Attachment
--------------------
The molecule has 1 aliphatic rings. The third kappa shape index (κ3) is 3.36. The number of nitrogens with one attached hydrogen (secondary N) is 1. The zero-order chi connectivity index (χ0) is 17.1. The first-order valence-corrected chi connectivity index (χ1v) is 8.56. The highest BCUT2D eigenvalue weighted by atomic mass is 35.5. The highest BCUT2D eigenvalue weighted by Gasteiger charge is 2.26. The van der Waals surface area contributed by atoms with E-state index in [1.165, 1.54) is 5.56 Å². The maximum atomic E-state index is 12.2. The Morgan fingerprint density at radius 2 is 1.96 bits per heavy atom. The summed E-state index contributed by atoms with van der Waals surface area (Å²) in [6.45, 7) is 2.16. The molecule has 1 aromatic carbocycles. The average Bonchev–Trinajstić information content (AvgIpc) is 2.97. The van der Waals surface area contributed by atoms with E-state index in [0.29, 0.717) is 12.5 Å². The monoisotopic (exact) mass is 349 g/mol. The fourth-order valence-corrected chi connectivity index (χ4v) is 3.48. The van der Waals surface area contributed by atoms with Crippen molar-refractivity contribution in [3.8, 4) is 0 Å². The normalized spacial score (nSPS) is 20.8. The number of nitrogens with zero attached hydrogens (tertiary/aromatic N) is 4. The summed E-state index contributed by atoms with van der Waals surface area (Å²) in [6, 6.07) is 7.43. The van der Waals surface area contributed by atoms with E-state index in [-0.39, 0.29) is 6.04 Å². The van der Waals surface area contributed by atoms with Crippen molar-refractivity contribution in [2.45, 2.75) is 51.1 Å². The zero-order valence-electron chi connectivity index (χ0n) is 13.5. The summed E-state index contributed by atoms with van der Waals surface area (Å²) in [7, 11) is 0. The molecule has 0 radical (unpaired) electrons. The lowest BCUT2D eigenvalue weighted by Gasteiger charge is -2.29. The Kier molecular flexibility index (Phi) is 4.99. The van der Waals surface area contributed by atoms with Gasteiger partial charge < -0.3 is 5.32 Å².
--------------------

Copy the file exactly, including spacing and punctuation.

The molecule has 1 aliphatic rings. The third kappa shape index (κ3) is 3.36. The number of nitrogens with one attached hydrogen (secondary N) is 1. The zero-order chi connectivity index (χ0) is 17.1. The first-order valence-corrected chi connectivity index (χ1v) is 8.56. The highest BCUT2D eigenvalue weighted by atomic mass is 35.5. The highest BCUT2D eigenvalue weighted by Gasteiger charge is 2.26. The van der Waals surface area contributed by atoms with E-state index in [1.165, 1.54) is 5.56 Å². The maximum atomic E-state index is 12.2. The Morgan fingerprint density at radius 2 is 1.96 bits per heavy atom. The summed E-state index contributed by atoms with van der Waals surface area (Å²) in [6.45, 7) is 2.16. The molecule has 1 aromatic carbocycles. The average Bonchev–Trinajstić information content (AvgIpc) is 2.97. The van der Waals surface area contributed by atoms with E-state index in [0.29, 0.717) is 12.5 Å². The monoisotopic (exact) mass is 349 g/mol. The fourth-order valence-corrected chi connectivity index (χ4v) is 3.48. The van der Waals surface area contributed by atoms with Crippen molar-refractivity contribution in [3.8, 4) is 0 Å². The normalized spacial score (nSPS) is 20.8. The number of nitrogens with zero attached hydrogens (tertiary/aromatic N) is 4. The summed E-state index contributed by atoms with van der Waals surface area (Å²) in [6, 6.07) is 7.43. The van der Waals surface area contributed by atoms with E-state index in [-0.39, 0.29) is 6.04 Å². The van der Waals surface area contributed by atoms with Crippen molar-refractivity contribution in [2.45, 2.75) is 51.1 Å². The zero-order valence-electron chi connectivity index (χ0n) is 13.5. The summed E-state index contributed by atoms with van der Waals surface area (Å²) in [7, 11) is 0. The molecule has 0 radical (unpaired) electrons. The lowest BCUT2D eigenvalue weighted by Gasteiger charge is -2.29. The Kier molecular flexibility index (Phi) is 4.99. The van der Waals surface area contributed by atoms with Gasteiger partial charge < -0.3 is 5.32 Å².